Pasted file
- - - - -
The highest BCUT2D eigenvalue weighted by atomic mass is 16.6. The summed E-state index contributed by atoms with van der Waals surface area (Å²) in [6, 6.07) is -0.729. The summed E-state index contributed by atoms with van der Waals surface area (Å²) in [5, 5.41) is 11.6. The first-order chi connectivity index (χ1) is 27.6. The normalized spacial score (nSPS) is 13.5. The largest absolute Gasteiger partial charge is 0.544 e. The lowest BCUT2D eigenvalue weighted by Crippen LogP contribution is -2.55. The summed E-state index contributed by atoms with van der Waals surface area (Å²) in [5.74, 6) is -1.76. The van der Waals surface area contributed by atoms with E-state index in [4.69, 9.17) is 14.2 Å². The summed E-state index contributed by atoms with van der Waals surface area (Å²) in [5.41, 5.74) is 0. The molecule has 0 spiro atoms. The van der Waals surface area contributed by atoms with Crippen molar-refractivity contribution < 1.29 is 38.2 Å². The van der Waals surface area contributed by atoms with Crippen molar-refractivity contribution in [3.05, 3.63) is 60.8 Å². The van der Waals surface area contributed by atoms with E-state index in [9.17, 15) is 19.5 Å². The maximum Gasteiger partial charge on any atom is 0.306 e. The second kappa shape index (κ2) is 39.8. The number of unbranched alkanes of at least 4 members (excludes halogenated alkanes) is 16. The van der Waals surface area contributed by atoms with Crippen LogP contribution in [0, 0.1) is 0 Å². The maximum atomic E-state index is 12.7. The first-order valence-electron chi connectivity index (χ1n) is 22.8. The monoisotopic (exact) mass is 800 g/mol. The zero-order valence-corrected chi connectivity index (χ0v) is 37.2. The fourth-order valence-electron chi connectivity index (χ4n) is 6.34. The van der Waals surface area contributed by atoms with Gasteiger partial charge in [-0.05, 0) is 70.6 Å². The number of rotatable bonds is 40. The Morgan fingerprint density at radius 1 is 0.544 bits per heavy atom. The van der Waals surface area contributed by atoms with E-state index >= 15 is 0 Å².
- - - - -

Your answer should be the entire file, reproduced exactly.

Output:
The highest BCUT2D eigenvalue weighted by atomic mass is 16.6. The summed E-state index contributed by atoms with van der Waals surface area (Å²) in [6, 6.07) is -0.729. The summed E-state index contributed by atoms with van der Waals surface area (Å²) in [5, 5.41) is 11.6. The first-order chi connectivity index (χ1) is 27.6. The normalized spacial score (nSPS) is 13.5. The largest absolute Gasteiger partial charge is 0.544 e. The lowest BCUT2D eigenvalue weighted by Crippen LogP contribution is -2.55. The summed E-state index contributed by atoms with van der Waals surface area (Å²) in [5.74, 6) is -1.76. The van der Waals surface area contributed by atoms with E-state index in [4.69, 9.17) is 14.2 Å². The summed E-state index contributed by atoms with van der Waals surface area (Å²) in [5.41, 5.74) is 0. The molecule has 0 spiro atoms. The van der Waals surface area contributed by atoms with Crippen molar-refractivity contribution < 1.29 is 38.2 Å². The van der Waals surface area contributed by atoms with Crippen molar-refractivity contribution in [3.05, 3.63) is 60.8 Å². The van der Waals surface area contributed by atoms with E-state index in [9.17, 15) is 19.5 Å². The maximum Gasteiger partial charge on any atom is 0.306 e. The second kappa shape index (κ2) is 39.8. The number of unbranched alkanes of at least 4 members (excludes halogenated alkanes) is 16. The van der Waals surface area contributed by atoms with Crippen LogP contribution in [0, 0.1) is 0 Å². The maximum atomic E-state index is 12.7. The first-order valence-electron chi connectivity index (χ1n) is 22.8. The monoisotopic (exact) mass is 800 g/mol. The zero-order valence-corrected chi connectivity index (χ0v) is 37.2. The fourth-order valence-electron chi connectivity index (χ4n) is 6.34. The van der Waals surface area contributed by atoms with Gasteiger partial charge in [-0.05, 0) is 70.6 Å². The number of rotatable bonds is 40. The Morgan fingerprint density at radius 1 is 0.544 bits per heavy atom. The van der Waals surface area contributed by atoms with E-state index >= 15 is 0 Å².